In a short piece posted at IRD, Eric Sapp, “a senior partner at Common Good Strategies, a consulting firm that works with the Democratic Party and non-profit organizations on building relationships with religious communities in America” is quoted as saying the following [emphasis added]:
“I think that to be a true pacifist, what you have to be willing to do is say… we have the power to stop genocide, we have the power to stop rapes, we have the power to stop killings, and are we willing to say that our pacifism is going to look those people in the eye and say we did not stop the raping and genocide because of Christ.”
Food for thought… a lot of thought, and not of the fantastical maybe, someday and isn’t that and interesting, hypothetical variety. As the New York Times noted last summer in an editorial strongly advocating unilateral U.S. withdrawal from Iraq:
Americans must be clear that Iraq, and the region around it, could be even bloodier and more chaotic after Americans leave. There could be reprisals against those who worked with American forces, further ethnic cleansing, even genocide. Potentially destabilizing refugee flows could hit Jordan and Syria. Iran and Turkey could be tempted to make power grabs… [creating] a stronghold from which terrorist activity could proliferate.
…but we should leave anyway (they said).
If this kind of UN-style, Bosnia-Rwanda ‘sorry you got ethnically cleansed, but we were at the spa that day’ self-centered pacifism is part of the Democrat strategy to woo back religious folks, it’s an oddly counter-scriptural way of doing it (i.e., deliberately refusing to look out for the needs of the oppressed in the name of personal purity).
Unilateral pacifism is undiscerning and (often) hypocritical. It requires not only what Eric Sapp noted above (apologizing to people in faraway places for awful things we could have stopped) but a much more personal kind: firing the police and living with the (immediate and dire) consequences. Most folks aren’t willing to go there.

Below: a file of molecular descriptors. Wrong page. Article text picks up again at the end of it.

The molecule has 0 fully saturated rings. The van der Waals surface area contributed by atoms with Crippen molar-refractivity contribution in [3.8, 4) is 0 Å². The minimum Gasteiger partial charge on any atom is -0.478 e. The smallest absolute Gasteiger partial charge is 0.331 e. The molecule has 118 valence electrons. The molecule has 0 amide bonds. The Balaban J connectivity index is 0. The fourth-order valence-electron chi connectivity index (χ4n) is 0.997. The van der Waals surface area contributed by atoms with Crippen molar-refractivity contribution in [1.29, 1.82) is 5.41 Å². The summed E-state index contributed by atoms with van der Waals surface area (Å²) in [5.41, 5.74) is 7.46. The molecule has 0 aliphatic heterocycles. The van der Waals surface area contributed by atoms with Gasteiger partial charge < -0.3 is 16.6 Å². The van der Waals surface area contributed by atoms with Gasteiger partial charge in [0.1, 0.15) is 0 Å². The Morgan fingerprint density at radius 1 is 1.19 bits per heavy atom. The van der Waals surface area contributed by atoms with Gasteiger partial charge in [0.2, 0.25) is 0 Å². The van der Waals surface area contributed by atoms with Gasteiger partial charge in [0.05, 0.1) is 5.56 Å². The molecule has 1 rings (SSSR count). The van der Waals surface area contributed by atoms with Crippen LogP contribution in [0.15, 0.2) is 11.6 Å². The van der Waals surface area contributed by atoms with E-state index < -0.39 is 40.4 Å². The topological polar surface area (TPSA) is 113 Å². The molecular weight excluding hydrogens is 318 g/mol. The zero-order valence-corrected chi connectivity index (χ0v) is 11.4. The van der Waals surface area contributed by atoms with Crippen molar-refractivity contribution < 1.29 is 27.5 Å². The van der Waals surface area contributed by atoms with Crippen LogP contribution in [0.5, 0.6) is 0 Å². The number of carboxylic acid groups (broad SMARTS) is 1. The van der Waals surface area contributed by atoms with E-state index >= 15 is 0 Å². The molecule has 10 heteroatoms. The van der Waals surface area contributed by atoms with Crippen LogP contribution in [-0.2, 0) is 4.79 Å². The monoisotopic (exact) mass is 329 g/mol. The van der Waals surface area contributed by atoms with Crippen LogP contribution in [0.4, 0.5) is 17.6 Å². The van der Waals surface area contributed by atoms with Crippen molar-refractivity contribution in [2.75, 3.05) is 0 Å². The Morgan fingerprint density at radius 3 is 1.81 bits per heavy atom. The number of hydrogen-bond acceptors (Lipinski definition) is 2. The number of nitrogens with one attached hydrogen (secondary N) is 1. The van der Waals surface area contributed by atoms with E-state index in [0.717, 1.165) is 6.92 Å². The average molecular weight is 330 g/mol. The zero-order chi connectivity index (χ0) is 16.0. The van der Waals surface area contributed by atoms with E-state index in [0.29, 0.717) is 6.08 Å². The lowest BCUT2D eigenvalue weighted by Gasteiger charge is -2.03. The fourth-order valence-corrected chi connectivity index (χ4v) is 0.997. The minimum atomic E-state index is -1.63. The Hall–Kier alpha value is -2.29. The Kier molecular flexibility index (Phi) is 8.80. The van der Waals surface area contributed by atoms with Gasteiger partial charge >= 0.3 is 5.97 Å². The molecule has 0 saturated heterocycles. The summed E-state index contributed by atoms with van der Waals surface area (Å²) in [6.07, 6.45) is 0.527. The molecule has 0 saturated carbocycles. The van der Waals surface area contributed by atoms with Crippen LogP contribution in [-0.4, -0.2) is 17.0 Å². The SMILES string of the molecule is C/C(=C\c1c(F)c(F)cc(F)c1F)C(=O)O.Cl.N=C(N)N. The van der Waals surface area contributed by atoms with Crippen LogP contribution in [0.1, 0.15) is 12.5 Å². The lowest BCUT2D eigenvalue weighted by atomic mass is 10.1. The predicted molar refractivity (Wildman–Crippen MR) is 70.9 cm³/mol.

The intellectually consistent distinction is between personal and institutional pacifism, not between pacifism there and 9-1-1 on the speed dial here. If one believes in anger-damping, soul-calming, interpersonal pacifism (as we must–the famous ‘turn-the-other-cheek’ quote from Jesus), it is not necessarily true that one must believe in the latter (disband the army, fire the police and don’t bar the burglar from your home).
If one does believe in the latter (some legitimate institutional force–as even the most dyed-in-the-wool libertarians do, i.e., to keep the public order) then there can be no logical moral distinction between oppressed people in (say) West Virginia vs. (say) Darfur or North Korea. I.e., one must either support institutional and possibly forceful remedies in both places… or in neither.
Recourse to justice and peace-keeping force here creates not just the option but an obligation on the part of Christians to help others enjoy the same where currently they do not. And that entails at least the credible threat of force. One must either support the idea of properly supervised physical force for good everywhere… or nowhere.